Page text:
(Please forgive any cross-postings)

by James Kendrick

While there has been a significant outpouring of scholarship on Steven Spielberg over the past decade, his films are still frequently discussed as being paternalistic, escapist, and reliant on uncomplicated emotions and complicated special effects. Even those who view his work favorably often see it as essentially optimistic, reassuring, and conservative. James Kendrick takes an alternate view of Spielberg's cinema and proposes that his films—even the most popular ones that seem to trade in easy answers and comforting, reassuring notions of cohesion and narrative resolution—are significantly darker and more emotionally and ideologically complex than they are routinely given credit for. "Darkness in the Bliss-Out" demonstrates, through close analysis of a wide range of Spielberg's films, that they are only reassuring on the surface, and that their depths embody a complex and sometimes contradictory view of the human condition.

James Kendrick is an Associate Professor of Film and Digital Media at Baylor University. He is the author of "Hollywood Bloodshed: Violence in 1980s American Cinema" (2009) and "Film Violence: History, Ideology, Genre" (2009), as well as numerous book chapters and journal articles. He is also the film and video critic for

Table Of Contents

Introduction—Steven Spielberg and the Politics of Bliss

Chapter 1—'I Didn’t Want to See This': Weekend America and Its Discontents
in Close Encounters of the Third Kind, E.T., and Poltergeist

Chapter 2—'Americans Fighting Americans': Incoherence and Animal Comedy in 1941

Chapter 3—'What Exactly Are We Applauding?' Indiana Jones and the Ideologies
of Heroism and American Exceptionalism

Chapter 4—'Lost and Done For:' The Rejection of War Fantasies in Empire of the Sun and War Horse

Chapter 5—'For the World’s More Full of Weeping Than You Can Understand': Humanity and Inhumanity in A.I. Artificial Intelligence


“James Kendrick is that rare critic who sees and understands the dark side of Steven Spielberg’s films. Kendrick perceptively explores the ways that Spielberg has grappled in film with the nature of human suffering and with personal and historical trauma. Kendrick reveals a depth of complexity in the films that challenges the popular understanding of Spielberg as being mainly a director of popcorn movies.”—Stephen Prince, Professor of Cinema Studies, Virginia Tech, and author of "Firestorm: American Film in the Age of Terrorism"

“This is a necessary book – I would say indispensable to Spielberg studies. The book develops the current burgeoning critical mass of scholarly writings on Spielberg in new ways, and is a timely addition to the field. Kendrick is an elegant writer, has grounded his persuasive close readings in a thorough account of film historical and critical contexts, and presents his case with due scholarly rigor.”—Linda Ruth Williams, Professor of Film, University of Southampton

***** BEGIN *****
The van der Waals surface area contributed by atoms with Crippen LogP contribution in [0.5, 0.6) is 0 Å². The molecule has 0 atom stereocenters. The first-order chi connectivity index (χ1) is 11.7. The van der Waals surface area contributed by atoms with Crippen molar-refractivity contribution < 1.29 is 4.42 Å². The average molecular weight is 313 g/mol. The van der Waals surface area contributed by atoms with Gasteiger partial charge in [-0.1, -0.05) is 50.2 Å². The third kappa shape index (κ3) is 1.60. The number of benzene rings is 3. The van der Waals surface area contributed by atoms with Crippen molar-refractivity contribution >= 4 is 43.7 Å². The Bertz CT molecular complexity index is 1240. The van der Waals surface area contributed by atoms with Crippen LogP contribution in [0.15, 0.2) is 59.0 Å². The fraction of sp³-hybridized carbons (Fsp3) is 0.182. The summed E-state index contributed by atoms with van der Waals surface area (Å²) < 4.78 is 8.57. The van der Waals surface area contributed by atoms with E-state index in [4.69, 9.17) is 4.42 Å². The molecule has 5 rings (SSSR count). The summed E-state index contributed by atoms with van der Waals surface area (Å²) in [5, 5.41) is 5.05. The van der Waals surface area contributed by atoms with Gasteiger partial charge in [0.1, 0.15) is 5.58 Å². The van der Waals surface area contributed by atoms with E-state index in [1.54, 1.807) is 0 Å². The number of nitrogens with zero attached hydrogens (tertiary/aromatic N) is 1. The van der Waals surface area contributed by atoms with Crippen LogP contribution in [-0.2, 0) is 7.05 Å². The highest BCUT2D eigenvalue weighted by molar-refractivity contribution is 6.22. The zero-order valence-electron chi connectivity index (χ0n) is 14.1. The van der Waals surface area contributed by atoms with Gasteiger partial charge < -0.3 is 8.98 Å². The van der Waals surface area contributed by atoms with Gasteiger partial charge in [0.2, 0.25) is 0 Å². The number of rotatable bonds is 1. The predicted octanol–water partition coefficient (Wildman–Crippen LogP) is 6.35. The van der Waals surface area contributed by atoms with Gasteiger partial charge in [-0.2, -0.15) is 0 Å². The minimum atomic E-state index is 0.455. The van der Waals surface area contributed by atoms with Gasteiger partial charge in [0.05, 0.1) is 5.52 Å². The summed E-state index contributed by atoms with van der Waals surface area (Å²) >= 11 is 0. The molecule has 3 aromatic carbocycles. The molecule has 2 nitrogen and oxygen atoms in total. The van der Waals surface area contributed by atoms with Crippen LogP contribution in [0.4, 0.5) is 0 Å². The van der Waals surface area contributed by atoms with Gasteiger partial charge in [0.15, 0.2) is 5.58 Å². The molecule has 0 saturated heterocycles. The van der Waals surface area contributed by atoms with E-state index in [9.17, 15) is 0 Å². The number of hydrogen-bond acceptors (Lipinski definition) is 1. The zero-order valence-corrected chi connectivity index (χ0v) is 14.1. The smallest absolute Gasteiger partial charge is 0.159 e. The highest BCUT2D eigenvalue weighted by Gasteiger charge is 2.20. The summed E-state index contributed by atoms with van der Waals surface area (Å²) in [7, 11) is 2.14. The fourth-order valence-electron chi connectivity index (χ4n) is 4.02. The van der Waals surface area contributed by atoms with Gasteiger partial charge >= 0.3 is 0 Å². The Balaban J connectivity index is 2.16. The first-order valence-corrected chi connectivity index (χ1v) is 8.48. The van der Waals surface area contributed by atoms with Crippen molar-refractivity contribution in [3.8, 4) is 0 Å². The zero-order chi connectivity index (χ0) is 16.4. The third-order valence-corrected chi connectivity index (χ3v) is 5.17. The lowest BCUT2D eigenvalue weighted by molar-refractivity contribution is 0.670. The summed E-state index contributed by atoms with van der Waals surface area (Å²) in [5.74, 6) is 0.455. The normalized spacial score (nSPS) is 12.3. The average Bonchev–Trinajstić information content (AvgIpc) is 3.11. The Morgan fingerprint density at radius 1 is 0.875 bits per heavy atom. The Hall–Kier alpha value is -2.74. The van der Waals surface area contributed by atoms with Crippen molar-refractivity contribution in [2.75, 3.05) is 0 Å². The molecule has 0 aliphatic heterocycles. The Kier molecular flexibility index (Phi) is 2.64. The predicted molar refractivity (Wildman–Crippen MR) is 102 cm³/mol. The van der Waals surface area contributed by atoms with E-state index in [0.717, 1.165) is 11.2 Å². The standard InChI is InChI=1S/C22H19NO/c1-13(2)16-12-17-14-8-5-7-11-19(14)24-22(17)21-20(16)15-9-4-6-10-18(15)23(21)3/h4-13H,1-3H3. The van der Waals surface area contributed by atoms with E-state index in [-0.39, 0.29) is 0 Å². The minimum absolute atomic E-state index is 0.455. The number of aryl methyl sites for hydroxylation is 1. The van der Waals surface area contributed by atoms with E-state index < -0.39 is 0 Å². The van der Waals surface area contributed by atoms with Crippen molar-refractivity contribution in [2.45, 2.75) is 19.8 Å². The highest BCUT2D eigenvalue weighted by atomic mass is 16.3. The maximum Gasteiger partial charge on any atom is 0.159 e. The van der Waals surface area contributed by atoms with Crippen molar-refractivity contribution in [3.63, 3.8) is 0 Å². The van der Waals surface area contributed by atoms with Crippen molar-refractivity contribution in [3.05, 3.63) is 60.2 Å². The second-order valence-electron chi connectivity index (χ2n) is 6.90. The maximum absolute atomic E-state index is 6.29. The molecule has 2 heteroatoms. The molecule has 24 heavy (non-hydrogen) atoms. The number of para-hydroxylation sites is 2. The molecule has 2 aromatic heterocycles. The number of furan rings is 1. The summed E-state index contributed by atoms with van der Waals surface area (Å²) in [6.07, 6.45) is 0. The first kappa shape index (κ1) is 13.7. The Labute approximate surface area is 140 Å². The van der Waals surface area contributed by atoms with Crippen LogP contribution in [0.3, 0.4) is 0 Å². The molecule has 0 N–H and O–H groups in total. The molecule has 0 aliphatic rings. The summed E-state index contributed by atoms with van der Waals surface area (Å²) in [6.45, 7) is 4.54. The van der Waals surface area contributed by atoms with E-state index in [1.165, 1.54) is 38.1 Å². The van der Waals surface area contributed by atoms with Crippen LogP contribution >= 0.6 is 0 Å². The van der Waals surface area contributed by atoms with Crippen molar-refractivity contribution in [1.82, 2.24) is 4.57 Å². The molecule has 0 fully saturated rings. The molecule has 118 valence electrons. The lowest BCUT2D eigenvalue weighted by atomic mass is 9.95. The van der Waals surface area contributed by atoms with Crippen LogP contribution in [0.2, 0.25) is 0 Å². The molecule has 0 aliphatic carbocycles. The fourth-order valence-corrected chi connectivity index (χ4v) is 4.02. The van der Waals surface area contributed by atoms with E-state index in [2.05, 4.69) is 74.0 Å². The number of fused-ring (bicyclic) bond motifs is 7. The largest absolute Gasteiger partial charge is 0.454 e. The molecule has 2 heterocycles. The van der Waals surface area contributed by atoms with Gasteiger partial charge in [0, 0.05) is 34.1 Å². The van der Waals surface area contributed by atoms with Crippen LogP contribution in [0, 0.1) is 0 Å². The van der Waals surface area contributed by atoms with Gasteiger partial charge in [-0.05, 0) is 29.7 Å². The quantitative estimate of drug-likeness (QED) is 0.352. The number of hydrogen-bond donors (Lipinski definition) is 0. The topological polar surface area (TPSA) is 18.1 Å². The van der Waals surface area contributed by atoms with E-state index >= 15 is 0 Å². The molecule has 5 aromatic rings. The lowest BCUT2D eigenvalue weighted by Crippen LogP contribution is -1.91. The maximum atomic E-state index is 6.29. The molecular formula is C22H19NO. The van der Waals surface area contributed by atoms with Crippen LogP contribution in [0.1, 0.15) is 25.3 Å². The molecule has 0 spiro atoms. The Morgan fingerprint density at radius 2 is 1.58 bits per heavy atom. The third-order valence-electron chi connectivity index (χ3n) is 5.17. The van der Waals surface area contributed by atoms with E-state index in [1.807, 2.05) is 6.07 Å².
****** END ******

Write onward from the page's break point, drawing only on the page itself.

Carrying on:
““By reinterpreting a significant number of Spielberg’s films, James Kendrick has convincingly argued that dark, unsettling themes and tones permeate his entire output, not just his more ‘serious’ films such as Schindler’s List or Amistad. This book is an important, thought-provoking addition to the growing film studies scholarship devoted to Spielberg.””—Warren Buckland, Reader in Film Studies, Oxford Brookes University, and author of "Directed by Steven Spielberg"

“Taking a fresh and original approach to many Spielberg films that have been scorned or misunderstood, such as the great A. I. and the flawed but fascinating 1941, James Kendrick concentrates on the dark side of Spielberg that only began to be seriously noticed after Schindler's List. In this lively, insightful, provocative study, Kendrick demolishes the conventional wisdom of Spielberg's detractors, showing how ridiculously misguided many of them are, and challenges those of us who have written more favorably on this great director to reconsider or deepen our positions. A major advance in the field of Spielberg studies.”— Joseph McBride, Professor of Cinema, San Francisco State University, and author of "Steven Spielberg: A Biography"

“James Kendrick’s 'reconsideration' of Steven Spielberg’s directorial output invites readers to 'move past comfortable surfaces' to the films’ 'more disturbing and unsettling aspects.' Sensitive textual analysis of selected examples identifies, explores, and explains troubling themes recurrent across Spielberg’s work, while refusing to fall back on received critical opinion. Kendrick’s clear, accessible opening eases from personal response into impressively concise treatment of elements of film history and theory that have conventionally defined Spielberg’s status and reputation. Authoritative examination of a range of approaches, including biography and aesthetics, sociology of suburbia, narrative structure, and Jungian patterns, amounts to a provocation of Spielberg’s diehard critics. Kendrick’s offering is highly recommended to readers within film and cultural studies and beyond. It digs out powerful evidence of filmmaking that is complex and knowing in its engagement with the full spectrum of experience.”—Nigel Morris, Principal Lecturer in Media Theory, University of Lincoln, and author of "The Cinema of Steven Spielberg: Empire of Light"

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